Memoir of growing up female in the male-dominated Korean culture of the 1960s and ’70s.
Lee’s grim book borrows its title from a myth that one of her grandmothers—many greats removed—sacrificed herself to be eaten alive by a tiger in exchange for her descendents’ prosperity. The author grew up feeling equally constrained, as if she had been swallowed, oppressed by gross gender inequality and verbal abuse. Lee (English/Middle Tennessee State Univ.; From the Promised Land to Home: Trajectories of Selfhood in Asian-American Women’s Autobiography, 1998) structures the narrative chronologically, beginning with her memories of early life in Taegu, where her family struggled to make ends meet. Lee also had close brushes with violence, both in and outside of her home, and once witnessed a group of boys stoning an abandoned baby to death. Filled with secondhand tales about family members she’s never met, the chapters fail to connect with each other. An unsuccessful revolutionary, her embittered, tyrannical father was obsessed with replacing the dynasty with a republic, spewing invective toward the United States and scathing disregard toward women. In at attempt to “surpass Mother and Grandmother in self-denial,” Lee beginning starving herself from a young age. She regretted not having been born a boy and did poorly in school. In 1969 the beleaguered family moved to Seoul, and Lee cuts back and forth between rough-hewn descriptions of their domestic life, including her sister’s joyless marriage to a man chosen by their father, and her views on the country’s government, Christianity, socialist feminists and the educational system. In 1980, after graduating from college, she moved to New York, becoming a U.S. citizen in 1989.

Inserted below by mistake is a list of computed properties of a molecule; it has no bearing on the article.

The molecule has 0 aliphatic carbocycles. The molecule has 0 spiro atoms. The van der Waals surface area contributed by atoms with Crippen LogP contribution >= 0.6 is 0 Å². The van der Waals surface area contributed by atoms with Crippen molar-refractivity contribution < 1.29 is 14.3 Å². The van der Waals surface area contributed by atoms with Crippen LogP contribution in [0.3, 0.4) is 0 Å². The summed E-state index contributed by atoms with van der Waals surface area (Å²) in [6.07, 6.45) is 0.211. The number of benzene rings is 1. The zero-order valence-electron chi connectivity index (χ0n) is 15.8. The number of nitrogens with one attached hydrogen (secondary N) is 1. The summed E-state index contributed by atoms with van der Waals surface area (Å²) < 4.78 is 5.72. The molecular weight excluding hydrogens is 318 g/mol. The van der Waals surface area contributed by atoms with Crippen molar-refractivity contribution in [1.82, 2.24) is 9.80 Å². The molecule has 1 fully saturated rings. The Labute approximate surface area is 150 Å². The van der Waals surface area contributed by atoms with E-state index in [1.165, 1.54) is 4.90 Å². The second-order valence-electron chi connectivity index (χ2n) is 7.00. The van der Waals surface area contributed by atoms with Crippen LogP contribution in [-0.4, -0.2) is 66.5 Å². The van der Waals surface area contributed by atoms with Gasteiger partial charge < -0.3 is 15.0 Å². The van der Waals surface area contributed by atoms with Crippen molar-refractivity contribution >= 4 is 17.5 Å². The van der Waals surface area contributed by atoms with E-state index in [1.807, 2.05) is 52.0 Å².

A bleak, disappointingly facile portrait.